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Vigor and Growth Responses of Sugar Maple and Yellow Birch Seedlings According to Different Competing Vegetation Types and Fabric Shelter Use

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To increase the likelihood of a plantation's success it is important to develop proper techniques and understand the limiting ecological factors on species in relation to regional conditions. Experiments were conducted in young plantations of sugar maple (Acer saccharum Marsh) and yellow birch (Betula alleghaniensis Britton) in a northern temperate climate. We assessed the efficiency of using a fine mesh fabric shelter and the effects of different types of competing vegetation (none, herbaceous, or woody) to determine the best practices to implement for the success of hardwood plantations. Despite a possible loss of seedling robustness (increased stem etiolation), the use of shelters was beneficial for seedling vigor and growth (increased height and diameter). For both species, herbivore damage was also generally reduced by shelters. Control of herbaceous vegetation competition appeared essential during the early stages of plantation establishment. The optimal management of woody competing vegetation requires further assessment to see if the positive effect of improving bole quality compensates for the negative effect on growth. For the purpose of wood quality production, investments in shelter use and strategic management of competing vegetation must be weighed financially.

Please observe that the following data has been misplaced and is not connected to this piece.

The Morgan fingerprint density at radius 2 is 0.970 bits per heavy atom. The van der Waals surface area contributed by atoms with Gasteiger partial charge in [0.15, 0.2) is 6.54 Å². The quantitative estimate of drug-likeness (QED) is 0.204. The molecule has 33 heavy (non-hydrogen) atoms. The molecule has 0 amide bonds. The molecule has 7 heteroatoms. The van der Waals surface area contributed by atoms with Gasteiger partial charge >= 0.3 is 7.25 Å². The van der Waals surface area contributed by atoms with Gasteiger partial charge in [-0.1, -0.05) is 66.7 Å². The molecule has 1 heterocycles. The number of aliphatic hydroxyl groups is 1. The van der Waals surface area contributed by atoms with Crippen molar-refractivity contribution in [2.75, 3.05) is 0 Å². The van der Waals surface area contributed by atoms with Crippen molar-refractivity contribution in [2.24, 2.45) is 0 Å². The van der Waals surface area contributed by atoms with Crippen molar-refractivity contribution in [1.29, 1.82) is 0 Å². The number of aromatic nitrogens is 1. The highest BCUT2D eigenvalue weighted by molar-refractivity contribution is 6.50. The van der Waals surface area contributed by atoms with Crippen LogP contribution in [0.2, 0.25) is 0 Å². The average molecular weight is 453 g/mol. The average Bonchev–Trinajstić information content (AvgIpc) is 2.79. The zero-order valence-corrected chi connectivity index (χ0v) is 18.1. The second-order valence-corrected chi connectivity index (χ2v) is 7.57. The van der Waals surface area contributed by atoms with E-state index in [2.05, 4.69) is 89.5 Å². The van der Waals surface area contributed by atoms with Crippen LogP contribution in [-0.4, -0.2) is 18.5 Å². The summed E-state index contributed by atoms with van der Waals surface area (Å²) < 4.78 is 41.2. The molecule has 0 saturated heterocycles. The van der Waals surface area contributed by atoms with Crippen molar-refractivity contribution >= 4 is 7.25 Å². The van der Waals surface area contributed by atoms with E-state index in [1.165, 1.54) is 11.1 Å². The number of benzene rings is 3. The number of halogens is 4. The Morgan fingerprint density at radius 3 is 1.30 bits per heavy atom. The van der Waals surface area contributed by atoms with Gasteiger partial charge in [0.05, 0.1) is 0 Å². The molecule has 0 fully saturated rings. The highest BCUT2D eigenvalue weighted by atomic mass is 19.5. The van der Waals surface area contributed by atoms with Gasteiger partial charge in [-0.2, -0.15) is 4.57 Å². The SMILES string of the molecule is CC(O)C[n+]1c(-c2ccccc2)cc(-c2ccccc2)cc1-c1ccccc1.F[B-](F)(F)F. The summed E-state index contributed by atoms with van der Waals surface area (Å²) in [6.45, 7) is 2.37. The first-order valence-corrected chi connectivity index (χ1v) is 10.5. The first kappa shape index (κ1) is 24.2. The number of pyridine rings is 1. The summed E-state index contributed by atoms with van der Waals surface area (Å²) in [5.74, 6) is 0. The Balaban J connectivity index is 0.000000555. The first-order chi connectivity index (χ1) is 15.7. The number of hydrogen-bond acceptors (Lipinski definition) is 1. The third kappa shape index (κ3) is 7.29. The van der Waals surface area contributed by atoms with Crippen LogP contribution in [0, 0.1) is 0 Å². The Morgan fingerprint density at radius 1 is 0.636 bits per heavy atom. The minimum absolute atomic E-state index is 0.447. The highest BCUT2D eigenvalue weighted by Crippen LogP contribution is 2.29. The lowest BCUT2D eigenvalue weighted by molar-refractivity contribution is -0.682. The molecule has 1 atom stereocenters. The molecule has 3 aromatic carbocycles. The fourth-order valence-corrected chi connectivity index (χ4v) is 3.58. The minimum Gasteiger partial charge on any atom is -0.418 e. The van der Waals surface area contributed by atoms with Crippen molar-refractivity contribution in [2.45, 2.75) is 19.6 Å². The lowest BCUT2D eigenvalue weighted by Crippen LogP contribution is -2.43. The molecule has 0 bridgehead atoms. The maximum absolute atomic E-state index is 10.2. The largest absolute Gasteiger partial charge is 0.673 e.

Keywords: hardwood plantations; seedling protection; strategic competing vegetation management

Document Type: Research Article


Publication date: 2012-09-01

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  • Each regional journal of applied forestry focuses on research, practice, and techniques targeted to foresters and allied professionals in specific regions of the United States and Canada. The Northern Journal of Applied Forestry covers northeastern, midwestern, and boreal forests in the United States and Canada.
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